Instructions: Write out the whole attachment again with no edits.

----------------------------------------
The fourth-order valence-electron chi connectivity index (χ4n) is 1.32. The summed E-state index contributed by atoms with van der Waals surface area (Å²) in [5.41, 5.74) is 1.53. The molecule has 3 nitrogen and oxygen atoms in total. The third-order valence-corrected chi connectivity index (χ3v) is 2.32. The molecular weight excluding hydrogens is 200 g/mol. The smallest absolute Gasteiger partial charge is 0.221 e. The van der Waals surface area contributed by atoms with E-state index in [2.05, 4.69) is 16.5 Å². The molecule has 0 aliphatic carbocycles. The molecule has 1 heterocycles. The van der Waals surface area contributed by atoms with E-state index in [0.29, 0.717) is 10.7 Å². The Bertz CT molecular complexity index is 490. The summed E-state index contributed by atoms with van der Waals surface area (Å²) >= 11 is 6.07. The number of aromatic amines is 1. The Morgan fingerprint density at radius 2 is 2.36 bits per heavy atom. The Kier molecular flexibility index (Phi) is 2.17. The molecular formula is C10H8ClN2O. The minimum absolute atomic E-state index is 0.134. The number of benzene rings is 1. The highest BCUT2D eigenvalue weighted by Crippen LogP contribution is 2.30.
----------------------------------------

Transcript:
The fourth-order valence-electron chi connectivity index (χ4n) is 1.32. The summed E-state index contributed by atoms with van der Waals surface area (Å²) in [5.41, 5.74) is 1.53. The molecule has 3 nitrogen and oxygen atoms in total. The third-order valence-corrected chi connectivity index (χ3v) is 2.32. The molecular weight excluding hydrogens is 200 g/mol. The smallest absolute Gasteiger partial charge is 0.221 e. The van der Waals surface area contributed by atoms with E-state index in [2.05, 4.69) is 16.5 Å². The molecule has 0 aliphatic carbocycles. The molecule has 1 heterocycles. The van der Waals surface area contributed by atoms with E-state index in [0.29, 0.717) is 10.7 Å². The Bertz CT molecular complexity index is 490. The summed E-state index contributed by atoms with van der Waals surface area (Å²) >= 11 is 6.07. The number of aromatic amines is 1. The Morgan fingerprint density at radius 2 is 2.36 bits per heavy atom. The Kier molecular flexibility index (Phi) is 2.17. The molecular formula is C10H8ClN2O. The minimum absolute atomic E-state index is 0.134. The number of benzene rings is 1. The highest BCUT2D eigenvalue weighted by Crippen LogP contribution is 2.30.